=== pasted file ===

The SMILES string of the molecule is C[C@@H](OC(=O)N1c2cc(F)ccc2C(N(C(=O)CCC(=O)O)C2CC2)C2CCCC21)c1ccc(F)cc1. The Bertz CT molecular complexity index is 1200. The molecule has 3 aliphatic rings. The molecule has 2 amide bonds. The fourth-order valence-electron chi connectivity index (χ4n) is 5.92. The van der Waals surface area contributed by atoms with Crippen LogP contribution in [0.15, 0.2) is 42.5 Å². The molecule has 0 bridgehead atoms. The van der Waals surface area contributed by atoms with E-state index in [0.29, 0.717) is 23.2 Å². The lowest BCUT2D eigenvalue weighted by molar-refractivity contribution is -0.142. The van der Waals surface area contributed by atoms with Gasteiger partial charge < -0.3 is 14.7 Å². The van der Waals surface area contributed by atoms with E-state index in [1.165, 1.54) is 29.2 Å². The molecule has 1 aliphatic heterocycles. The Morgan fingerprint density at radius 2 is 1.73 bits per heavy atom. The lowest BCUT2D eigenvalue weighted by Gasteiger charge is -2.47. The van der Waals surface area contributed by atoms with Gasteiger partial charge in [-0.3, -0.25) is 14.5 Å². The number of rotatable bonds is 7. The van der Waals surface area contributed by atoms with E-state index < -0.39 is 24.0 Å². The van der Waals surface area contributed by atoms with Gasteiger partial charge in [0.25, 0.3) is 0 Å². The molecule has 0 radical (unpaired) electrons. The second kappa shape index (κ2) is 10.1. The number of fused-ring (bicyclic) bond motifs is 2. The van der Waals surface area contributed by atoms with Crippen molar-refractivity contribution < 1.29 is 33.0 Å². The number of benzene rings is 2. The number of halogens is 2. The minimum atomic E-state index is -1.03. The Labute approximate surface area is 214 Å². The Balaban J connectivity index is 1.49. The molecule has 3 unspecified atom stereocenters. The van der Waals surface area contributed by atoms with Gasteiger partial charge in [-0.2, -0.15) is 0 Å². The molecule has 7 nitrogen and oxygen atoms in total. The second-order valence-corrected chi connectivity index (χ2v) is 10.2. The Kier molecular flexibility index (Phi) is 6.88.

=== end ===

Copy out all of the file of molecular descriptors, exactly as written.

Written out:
The SMILES string of the molecule is C[C@@H](OC(=O)N1c2cc(F)ccc2C(N(C(=O)CCC(=O)O)C2CC2)C2CCCC21)c1ccc(F)cc1. The Bertz CT molecular complexity index is 1200. The molecule has 3 aliphatic rings. The molecule has 2 amide bonds. The fourth-order valence-electron chi connectivity index (χ4n) is 5.92. The van der Waals surface area contributed by atoms with Crippen LogP contribution in [0.15, 0.2) is 42.5 Å². The molecule has 0 bridgehead atoms. The van der Waals surface area contributed by atoms with E-state index in [0.29, 0.717) is 23.2 Å². The lowest BCUT2D eigenvalue weighted by molar-refractivity contribution is -0.142. The van der Waals surface area contributed by atoms with Gasteiger partial charge < -0.3 is 14.7 Å². The van der Waals surface area contributed by atoms with E-state index in [1.165, 1.54) is 29.2 Å². The molecule has 1 aliphatic heterocycles. The Morgan fingerprint density at radius 2 is 1.73 bits per heavy atom. The lowest BCUT2D eigenvalue weighted by Gasteiger charge is -2.47. The van der Waals surface area contributed by atoms with Gasteiger partial charge in [-0.3, -0.25) is 14.5 Å². The number of rotatable bonds is 7. The van der Waals surface area contributed by atoms with E-state index < -0.39 is 24.0 Å². The van der Waals surface area contributed by atoms with Gasteiger partial charge in [0.25, 0.3) is 0 Å². The molecule has 0 radical (unpaired) electrons. The second kappa shape index (κ2) is 10.1. The number of fused-ring (bicyclic) bond motifs is 2. The van der Waals surface area contributed by atoms with Crippen molar-refractivity contribution < 1.29 is 33.0 Å². The number of benzene rings is 2. The number of halogens is 2. The minimum atomic E-state index is -1.03. The Labute approximate surface area is 214 Å². The Balaban J connectivity index is 1.49. The molecule has 3 unspecified atom stereocenters. The van der Waals surface area contributed by atoms with Gasteiger partial charge in [-0.2, -0.15) is 0 Å². The molecule has 7 nitrogen and oxygen atoms in total. The second-order valence-corrected chi connectivity index (χ2v) is 10.2. The Kier molecular flexibility index (Phi) is 6.88.